Noodling on a cinematic theme

By Liu Wei (China Daily)
Updated: 2009-12-15 09:03
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A Simple Noodle Story is the first film Zhang Yimou has made since the spectacular Opening Ceremony for the Beijing Olympics.

Here are some key facts about the film that premiered on Friday.

Blood Simple

A Simple Noodle Story is adapted from the Coen brothers' 1984 film Blood Simple. Zhang likes all the Coen brothers' movies, but his original idea was to remake No Country for Old Men, a 2007 Academy Award-winning crime thriller. The film was so new the copyright negotiations would have taken too long, so Zhang picked Blood Simple instead.

The storyline is almost the same. Both stories can be summarized in terms of how three bullets are used after an extramarital affair is discovered.

Zhang shifts the action from a bar in a Texas town to a noodle shop in West China. The most significant change in the plot is how the second bullet is used. He adds two supporting characters as bus boys, who create some of the funniest scenes.

In sharp contrast with Blood Simple's inexorable visual and narrative style, the first half of Noodle is hilarious slapstick, but it successfully shifts to a stunning thriller for the rest.


The folk duets have a strong Northeast China flavor, with ballads, dancing and gags.

Some of the er'renzhuan actors added risque jokes, while others have worked hard to clean up the comic art form's image by removing these dirty jokes and creating so-called "green er'renzhuan", or "clean er'renzhuan".

Zhang casts three er'renzhuan performers among the six main characters. Their biggest function is to make the film's first half hilarious.

Zhang wanted to make a pure thriller at first, but his producer Zhang Weiping, suggested he use Xiao Shenyang, who came to national attention at the CCTV Spring Festival Gala.

Zhang accepted the suggestion, because he thought it would be a good idea to make the film a happy one, to match the holiday season feel. He also cast famed comedian Zhao Benshan, a former er'rezhuan actor who performs an eye-catching cameo.


As in most of Zhang's films, color is another leading character. This time Zhang's palette breaks the basic rules of chromatology.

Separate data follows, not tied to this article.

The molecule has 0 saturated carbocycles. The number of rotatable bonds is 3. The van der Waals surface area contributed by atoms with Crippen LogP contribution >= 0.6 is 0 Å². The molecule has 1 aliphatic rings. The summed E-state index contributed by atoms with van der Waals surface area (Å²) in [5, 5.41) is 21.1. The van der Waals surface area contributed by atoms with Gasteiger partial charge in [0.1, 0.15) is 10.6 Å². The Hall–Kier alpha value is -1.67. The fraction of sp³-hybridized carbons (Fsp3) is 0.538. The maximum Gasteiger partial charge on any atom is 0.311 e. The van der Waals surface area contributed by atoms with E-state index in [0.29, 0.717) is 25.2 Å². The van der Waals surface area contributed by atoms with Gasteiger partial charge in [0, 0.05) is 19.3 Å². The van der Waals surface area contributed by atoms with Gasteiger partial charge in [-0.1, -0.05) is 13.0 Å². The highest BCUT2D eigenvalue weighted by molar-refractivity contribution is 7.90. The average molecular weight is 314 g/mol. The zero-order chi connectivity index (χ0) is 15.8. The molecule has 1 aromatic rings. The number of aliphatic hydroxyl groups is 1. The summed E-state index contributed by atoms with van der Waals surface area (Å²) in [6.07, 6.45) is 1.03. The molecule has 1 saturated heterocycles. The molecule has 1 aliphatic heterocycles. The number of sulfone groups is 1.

The heroine, the noodle shop owner's wife, wears an "idiot dress" - as the costume designer Wang Qiuping calls it. All the colors are in stark contrast with each other.

Her secret lover, the sissy Xiao Shenyang, has a matching willow green bag and lemon yellow scarf. The shop owner wears a purple coat with yellow, blue and green flowers on it.

As if the colors of the costumes are not enough, Zhang set the film in Zhangye, Gansu province. The hills there are ocher, red, and cream.

The subversive colors convey the message: This is a funny and absurd tale, so do not take it too seriously.


The film, although a remake of the Coen brothers' work, is still a typical Zhang Yimou story. Behind the boisterous er'renzhuan and the chilling crime is Zhang's concern over strong and courageous women.

The heroine reminds Zhang's fans of his previous women characters - a lively young woman married to an old husband who abuses her.

The scene in which the noodle shop owner scalds his wife with a tobacco pipe while complaining of her infertility will be familiar to Zhang's fans from the 1990 Academy-nominated Ju Dou, and the 2006 costume epic Curse of the Golden Flower.

The heroine's way of fighting back by falling in love with someone of her own age and running away from the marriage, is similar to Jiu Er in Red Sorghum, Ju Dou in Ju Dou and the queen in Curse of the Golden Flower.

In Noodle, women have the best roles, are kind, smart and strong-willed.

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